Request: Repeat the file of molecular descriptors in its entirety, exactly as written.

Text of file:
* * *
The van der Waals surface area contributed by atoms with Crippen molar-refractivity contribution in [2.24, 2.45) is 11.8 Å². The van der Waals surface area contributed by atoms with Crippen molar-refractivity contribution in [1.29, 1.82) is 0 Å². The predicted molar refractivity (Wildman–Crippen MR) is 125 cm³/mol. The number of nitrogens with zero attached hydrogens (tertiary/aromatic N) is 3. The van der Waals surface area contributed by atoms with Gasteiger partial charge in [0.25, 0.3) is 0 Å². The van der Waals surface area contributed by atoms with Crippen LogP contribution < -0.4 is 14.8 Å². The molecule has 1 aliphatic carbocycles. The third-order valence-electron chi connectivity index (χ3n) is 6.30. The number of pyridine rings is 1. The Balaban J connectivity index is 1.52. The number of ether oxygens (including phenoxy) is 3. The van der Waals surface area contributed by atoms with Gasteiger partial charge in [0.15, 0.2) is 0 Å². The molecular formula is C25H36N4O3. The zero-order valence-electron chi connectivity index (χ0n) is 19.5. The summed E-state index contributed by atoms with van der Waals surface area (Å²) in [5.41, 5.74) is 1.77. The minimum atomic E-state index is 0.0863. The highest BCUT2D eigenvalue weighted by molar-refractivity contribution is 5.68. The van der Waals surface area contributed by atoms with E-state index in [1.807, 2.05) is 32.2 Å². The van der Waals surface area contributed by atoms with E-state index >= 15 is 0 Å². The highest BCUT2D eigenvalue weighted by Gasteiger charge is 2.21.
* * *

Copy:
The van der Waals surface area contributed by atoms with Crippen molar-refractivity contribution in [2.24, 2.45) is 11.8 Å². The van der Waals surface area contributed by atoms with Crippen molar-refractivity contribution in [1.29, 1.82) is 0 Å². The predicted molar refractivity (Wildman–Crippen MR) is 125 cm³/mol. The number of nitrogens with zero attached hydrogens (tertiary/aromatic N) is 3. The van der Waals surface area contributed by atoms with Gasteiger partial charge in [0.25, 0.3) is 0 Å². The van der Waals surface area contributed by atoms with Crippen LogP contribution < -0.4 is 14.8 Å². The molecule has 1 aliphatic carbocycles. The third-order valence-electron chi connectivity index (χ3n) is 6.30. The number of pyridine rings is 1. The Balaban J connectivity index is 1.52. The number of ether oxygens (including phenoxy) is 3. The van der Waals surface area contributed by atoms with Gasteiger partial charge in [0.15, 0.2) is 0 Å². The molecular formula is C25H36N4O3. The zero-order valence-electron chi connectivity index (χ0n) is 19.5. The summed E-state index contributed by atoms with van der Waals surface area (Å²) in [5.41, 5.74) is 1.77. The minimum atomic E-state index is 0.0863. The highest BCUT2D eigenvalue weighted by molar-refractivity contribution is 5.68. The van der Waals surface area contributed by atoms with E-state index in [1.807, 2.05) is 32.2 Å². The van der Waals surface area contributed by atoms with E-state index >= 15 is 0 Å². The highest BCUT2D eigenvalue weighted by Gasteiger charge is 2.21.